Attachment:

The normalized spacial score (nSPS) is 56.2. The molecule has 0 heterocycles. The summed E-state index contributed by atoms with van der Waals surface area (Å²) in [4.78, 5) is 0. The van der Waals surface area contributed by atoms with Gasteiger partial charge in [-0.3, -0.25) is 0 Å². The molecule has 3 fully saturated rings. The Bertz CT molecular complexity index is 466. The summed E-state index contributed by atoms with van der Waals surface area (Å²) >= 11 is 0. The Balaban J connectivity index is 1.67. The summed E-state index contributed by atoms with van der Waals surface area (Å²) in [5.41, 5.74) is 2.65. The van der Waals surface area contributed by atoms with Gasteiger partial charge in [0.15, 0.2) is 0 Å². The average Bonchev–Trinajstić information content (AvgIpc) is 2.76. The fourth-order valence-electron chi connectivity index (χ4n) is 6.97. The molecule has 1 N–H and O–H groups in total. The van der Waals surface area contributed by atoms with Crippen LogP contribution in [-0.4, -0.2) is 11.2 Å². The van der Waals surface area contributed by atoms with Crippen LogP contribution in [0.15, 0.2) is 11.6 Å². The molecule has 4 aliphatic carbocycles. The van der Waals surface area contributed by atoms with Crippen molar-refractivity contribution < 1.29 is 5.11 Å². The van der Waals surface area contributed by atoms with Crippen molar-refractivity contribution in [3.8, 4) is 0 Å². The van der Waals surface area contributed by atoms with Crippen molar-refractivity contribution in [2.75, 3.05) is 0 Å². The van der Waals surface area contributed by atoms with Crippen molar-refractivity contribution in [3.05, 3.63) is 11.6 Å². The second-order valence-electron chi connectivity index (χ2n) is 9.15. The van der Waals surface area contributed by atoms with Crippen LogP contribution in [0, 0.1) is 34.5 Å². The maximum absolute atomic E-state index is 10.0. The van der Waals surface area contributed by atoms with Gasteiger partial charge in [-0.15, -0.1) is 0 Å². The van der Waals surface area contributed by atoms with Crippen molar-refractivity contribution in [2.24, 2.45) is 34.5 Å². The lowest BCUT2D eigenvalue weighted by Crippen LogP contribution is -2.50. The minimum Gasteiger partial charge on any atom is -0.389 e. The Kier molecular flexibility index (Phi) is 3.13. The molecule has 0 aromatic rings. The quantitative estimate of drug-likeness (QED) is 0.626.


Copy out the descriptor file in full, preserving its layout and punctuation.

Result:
The normalized spacial score (nSPS) is 56.2. The molecule has 0 heterocycles. The summed E-state index contributed by atoms with van der Waals surface area (Å²) in [4.78, 5) is 0. The van der Waals surface area contributed by atoms with Gasteiger partial charge in [-0.3, -0.25) is 0 Å². The molecule has 3 fully saturated rings. The Bertz CT molecular complexity index is 466. The summed E-state index contributed by atoms with van der Waals surface area (Å²) >= 11 is 0. The Balaban J connectivity index is 1.67. The summed E-state index contributed by atoms with van der Waals surface area (Å²) in [5.41, 5.74) is 2.65. The van der Waals surface area contributed by atoms with Gasteiger partial charge in [0.15, 0.2) is 0 Å². The average Bonchev–Trinajstić information content (AvgIpc) is 2.76. The fourth-order valence-electron chi connectivity index (χ4n) is 6.97. The molecule has 1 N–H and O–H groups in total. The van der Waals surface area contributed by atoms with Crippen LogP contribution in [-0.4, -0.2) is 11.2 Å². The van der Waals surface area contributed by atoms with Crippen LogP contribution in [0.15, 0.2) is 11.6 Å². The molecule has 4 aliphatic carbocycles. The van der Waals surface area contributed by atoms with Crippen molar-refractivity contribution < 1.29 is 5.11 Å². The van der Waals surface area contributed by atoms with Crippen molar-refractivity contribution in [3.8, 4) is 0 Å². The van der Waals surface area contributed by atoms with Crippen molar-refractivity contribution in [2.75, 3.05) is 0 Å². The van der Waals surface area contributed by atoms with Crippen molar-refractivity contribution in [3.05, 3.63) is 11.6 Å². The second-order valence-electron chi connectivity index (χ2n) is 9.15. The van der Waals surface area contributed by atoms with Crippen LogP contribution in [0, 0.1) is 34.5 Å². The maximum absolute atomic E-state index is 10.0. The van der Waals surface area contributed by atoms with Gasteiger partial charge in [-0.15, -0.1) is 0 Å². The van der Waals surface area contributed by atoms with Crippen molar-refractivity contribution in [2.24, 2.45) is 34.5 Å². The lowest BCUT2D eigenvalue weighted by Crippen LogP contribution is -2.50. The minimum Gasteiger partial charge on any atom is -0.389 e. The Kier molecular flexibility index (Phi) is 3.13. The molecule has 0 aromatic rings. The quantitative estimate of drug-likeness (QED) is 0.626.